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    Go to System Preferences > Security & Privacy > Privacy > Camera/Microphone and remove any app you don’t want to have access to the camera or microphone, if any

    If you need apps to access the camera/microphone (e.g. for web conferencing), it can be useful to install Micro Snitch:

    https://www.obdev.at/products/microsnitch/index.html

    This is from the developers of Little Snitch and warns you visually if an application accesses the microphone or camera.

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        I don’t have any controls for Camera/Microphone, on High Sierra. Do you know if that’s a Mojave thing?

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          Could be, I definitely have them on Mojave.

          Edit: indeed seems to be Mojave-only: https://www.cnet.com/how-to/stop-apps-from-accessing-your-macs-camera-and-microphone/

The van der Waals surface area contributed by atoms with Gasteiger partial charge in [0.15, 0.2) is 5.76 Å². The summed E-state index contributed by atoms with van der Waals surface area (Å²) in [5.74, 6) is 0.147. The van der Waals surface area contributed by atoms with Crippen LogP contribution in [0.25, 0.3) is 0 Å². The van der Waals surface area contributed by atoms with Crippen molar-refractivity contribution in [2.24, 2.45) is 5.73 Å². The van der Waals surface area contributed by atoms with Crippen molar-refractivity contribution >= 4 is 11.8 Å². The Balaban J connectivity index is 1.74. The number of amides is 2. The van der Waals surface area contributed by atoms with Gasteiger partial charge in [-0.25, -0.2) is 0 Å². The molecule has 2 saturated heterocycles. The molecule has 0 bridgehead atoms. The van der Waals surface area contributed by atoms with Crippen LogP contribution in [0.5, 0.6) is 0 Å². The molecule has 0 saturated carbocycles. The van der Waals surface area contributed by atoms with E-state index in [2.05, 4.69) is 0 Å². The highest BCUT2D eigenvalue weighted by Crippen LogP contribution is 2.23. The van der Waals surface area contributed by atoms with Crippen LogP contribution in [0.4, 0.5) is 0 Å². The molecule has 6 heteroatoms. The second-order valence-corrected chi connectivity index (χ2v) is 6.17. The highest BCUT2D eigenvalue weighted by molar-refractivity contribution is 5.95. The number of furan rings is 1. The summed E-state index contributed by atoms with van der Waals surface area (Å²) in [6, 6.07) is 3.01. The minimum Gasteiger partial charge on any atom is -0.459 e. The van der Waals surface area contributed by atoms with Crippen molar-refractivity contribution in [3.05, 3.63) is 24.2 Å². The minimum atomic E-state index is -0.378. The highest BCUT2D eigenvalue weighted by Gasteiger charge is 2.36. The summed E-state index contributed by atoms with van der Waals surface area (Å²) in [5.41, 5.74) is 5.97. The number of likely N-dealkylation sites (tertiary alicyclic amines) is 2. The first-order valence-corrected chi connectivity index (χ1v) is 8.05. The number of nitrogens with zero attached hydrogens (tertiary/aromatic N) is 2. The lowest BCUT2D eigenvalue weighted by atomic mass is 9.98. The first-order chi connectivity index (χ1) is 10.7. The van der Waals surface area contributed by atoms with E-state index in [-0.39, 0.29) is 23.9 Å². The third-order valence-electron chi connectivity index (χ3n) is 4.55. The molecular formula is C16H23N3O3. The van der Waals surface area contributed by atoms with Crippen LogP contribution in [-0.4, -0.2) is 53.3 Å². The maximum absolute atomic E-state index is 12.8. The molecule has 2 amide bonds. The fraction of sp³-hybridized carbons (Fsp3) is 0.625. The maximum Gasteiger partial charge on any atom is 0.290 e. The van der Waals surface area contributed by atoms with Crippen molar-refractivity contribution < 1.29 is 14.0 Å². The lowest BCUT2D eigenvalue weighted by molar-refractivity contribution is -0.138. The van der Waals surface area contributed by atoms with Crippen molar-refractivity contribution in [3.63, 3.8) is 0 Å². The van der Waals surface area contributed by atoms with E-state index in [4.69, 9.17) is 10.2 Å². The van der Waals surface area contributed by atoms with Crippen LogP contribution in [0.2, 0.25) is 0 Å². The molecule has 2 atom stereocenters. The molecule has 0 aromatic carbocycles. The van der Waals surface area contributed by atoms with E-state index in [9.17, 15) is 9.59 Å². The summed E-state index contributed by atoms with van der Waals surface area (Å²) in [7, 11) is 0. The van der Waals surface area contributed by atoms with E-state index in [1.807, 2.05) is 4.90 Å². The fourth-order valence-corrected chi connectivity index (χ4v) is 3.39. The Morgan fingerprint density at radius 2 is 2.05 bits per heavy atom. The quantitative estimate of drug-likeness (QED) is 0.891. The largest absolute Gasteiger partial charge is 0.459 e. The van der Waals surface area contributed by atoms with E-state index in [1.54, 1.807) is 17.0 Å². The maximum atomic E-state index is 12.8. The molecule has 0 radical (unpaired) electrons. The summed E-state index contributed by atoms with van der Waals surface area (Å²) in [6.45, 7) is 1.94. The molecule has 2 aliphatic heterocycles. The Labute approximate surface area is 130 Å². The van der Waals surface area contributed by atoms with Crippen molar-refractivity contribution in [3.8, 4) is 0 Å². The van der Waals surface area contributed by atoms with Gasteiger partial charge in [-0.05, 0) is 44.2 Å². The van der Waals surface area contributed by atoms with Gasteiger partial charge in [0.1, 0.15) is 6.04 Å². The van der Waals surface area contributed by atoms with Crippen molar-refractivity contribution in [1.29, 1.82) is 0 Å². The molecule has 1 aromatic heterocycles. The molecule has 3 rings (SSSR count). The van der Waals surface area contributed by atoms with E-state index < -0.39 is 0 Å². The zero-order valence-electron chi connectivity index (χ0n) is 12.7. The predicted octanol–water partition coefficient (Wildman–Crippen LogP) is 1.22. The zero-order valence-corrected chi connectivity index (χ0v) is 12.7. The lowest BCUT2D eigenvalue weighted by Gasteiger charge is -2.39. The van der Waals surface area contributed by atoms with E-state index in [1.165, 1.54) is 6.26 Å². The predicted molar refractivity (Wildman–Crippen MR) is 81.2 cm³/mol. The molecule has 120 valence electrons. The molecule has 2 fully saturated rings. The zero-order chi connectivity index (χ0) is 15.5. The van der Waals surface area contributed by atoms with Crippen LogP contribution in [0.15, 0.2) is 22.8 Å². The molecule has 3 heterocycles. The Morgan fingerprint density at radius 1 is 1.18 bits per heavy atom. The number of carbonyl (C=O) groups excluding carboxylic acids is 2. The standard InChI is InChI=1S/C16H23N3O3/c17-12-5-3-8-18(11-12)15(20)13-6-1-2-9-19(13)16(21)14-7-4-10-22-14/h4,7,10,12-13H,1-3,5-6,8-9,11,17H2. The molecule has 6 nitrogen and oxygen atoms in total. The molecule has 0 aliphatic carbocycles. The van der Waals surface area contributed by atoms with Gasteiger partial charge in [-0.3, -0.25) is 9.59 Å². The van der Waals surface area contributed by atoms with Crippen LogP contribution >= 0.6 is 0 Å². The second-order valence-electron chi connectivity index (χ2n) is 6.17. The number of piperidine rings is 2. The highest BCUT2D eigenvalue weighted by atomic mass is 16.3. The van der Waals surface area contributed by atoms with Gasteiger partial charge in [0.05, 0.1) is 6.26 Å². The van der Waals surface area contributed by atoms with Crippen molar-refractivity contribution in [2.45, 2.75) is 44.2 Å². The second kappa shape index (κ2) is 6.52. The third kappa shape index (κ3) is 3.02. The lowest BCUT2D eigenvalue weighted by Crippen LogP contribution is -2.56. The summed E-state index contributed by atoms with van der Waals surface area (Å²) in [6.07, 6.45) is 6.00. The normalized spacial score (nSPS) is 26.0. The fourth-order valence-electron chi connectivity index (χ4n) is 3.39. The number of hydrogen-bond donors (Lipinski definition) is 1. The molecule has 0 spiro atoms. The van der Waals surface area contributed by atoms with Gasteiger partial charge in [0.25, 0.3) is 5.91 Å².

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        Go to System Preferences > Network > Advanced > DNS, add two entries to DNS Servers for 1.1.1.1 and 1.0.0.1 and remove any other server

        Try doing this on any network that I maintain and you’ll find your DNS queries are being dropped. Allowing outbound traffic to any DNS server is not recommended. Well, allowing unrestricted outbound traffic is not recommended. It’s 2018. Don’t trust anyone or any device. Only allow out the traffic you need out.

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          Honestly I think it’s bad advice just to tell people to “hey use this DNS server instead” anyway. It actually doesn’t protect your privacy by doing so, because anyone with tcpdump on a host between you and that DNS server can still record what you are looking up.

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            If you want privacy should probably be using a VPN on foreign networks.